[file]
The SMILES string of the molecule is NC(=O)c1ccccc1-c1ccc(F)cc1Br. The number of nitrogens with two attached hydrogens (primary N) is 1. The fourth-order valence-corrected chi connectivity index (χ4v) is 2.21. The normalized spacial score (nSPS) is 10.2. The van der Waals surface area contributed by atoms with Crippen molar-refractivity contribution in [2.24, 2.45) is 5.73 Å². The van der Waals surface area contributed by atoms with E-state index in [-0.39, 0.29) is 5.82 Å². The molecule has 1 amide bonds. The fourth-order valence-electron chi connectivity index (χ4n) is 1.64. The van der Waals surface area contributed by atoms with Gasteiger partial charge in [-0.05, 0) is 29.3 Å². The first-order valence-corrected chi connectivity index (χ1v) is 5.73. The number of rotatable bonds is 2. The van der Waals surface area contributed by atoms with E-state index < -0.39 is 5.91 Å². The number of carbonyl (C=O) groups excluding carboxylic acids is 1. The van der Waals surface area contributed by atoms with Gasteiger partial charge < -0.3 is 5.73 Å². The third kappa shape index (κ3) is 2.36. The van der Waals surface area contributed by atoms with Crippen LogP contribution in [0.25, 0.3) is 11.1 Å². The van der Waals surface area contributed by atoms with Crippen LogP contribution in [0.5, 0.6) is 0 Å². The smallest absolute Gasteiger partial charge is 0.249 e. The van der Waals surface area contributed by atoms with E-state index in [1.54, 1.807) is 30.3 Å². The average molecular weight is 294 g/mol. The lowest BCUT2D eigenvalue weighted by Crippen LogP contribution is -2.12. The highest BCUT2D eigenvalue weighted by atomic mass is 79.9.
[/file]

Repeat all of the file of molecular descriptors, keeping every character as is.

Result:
The SMILES string of the molecule is NC(=O)c1ccccc1-c1ccc(F)cc1Br. The number of nitrogens with two attached hydrogens (primary N) is 1. The fourth-order valence-corrected chi connectivity index (χ4v) is 2.21. The normalized spacial score (nSPS) is 10.2. The van der Waals surface area contributed by atoms with Crippen molar-refractivity contribution in [2.24, 2.45) is 5.73 Å². The van der Waals surface area contributed by atoms with E-state index in [-0.39, 0.29) is 5.82 Å². The molecule has 1 amide bonds. The fourth-order valence-electron chi connectivity index (χ4n) is 1.64. The van der Waals surface area contributed by atoms with Gasteiger partial charge in [-0.05, 0) is 29.3 Å². The first-order valence-corrected chi connectivity index (χ1v) is 5.73. The number of rotatable bonds is 2. The van der Waals surface area contributed by atoms with E-state index < -0.39 is 5.91 Å². The number of carbonyl (C=O) groups excluding carboxylic acids is 1. The van der Waals surface area contributed by atoms with Gasteiger partial charge < -0.3 is 5.73 Å². The third kappa shape index (κ3) is 2.36. The van der Waals surface area contributed by atoms with Crippen LogP contribution in [0.25, 0.3) is 11.1 Å². The van der Waals surface area contributed by atoms with Crippen LogP contribution in [0.5, 0.6) is 0 Å². The smallest absolute Gasteiger partial charge is 0.249 e. The van der Waals surface area contributed by atoms with E-state index in [1.54, 1.807) is 30.3 Å². The average molecular weight is 294 g/mol. The lowest BCUT2D eigenvalue weighted by Crippen LogP contribution is -2.12. The highest BCUT2D eigenvalue weighted by atomic mass is 79.9.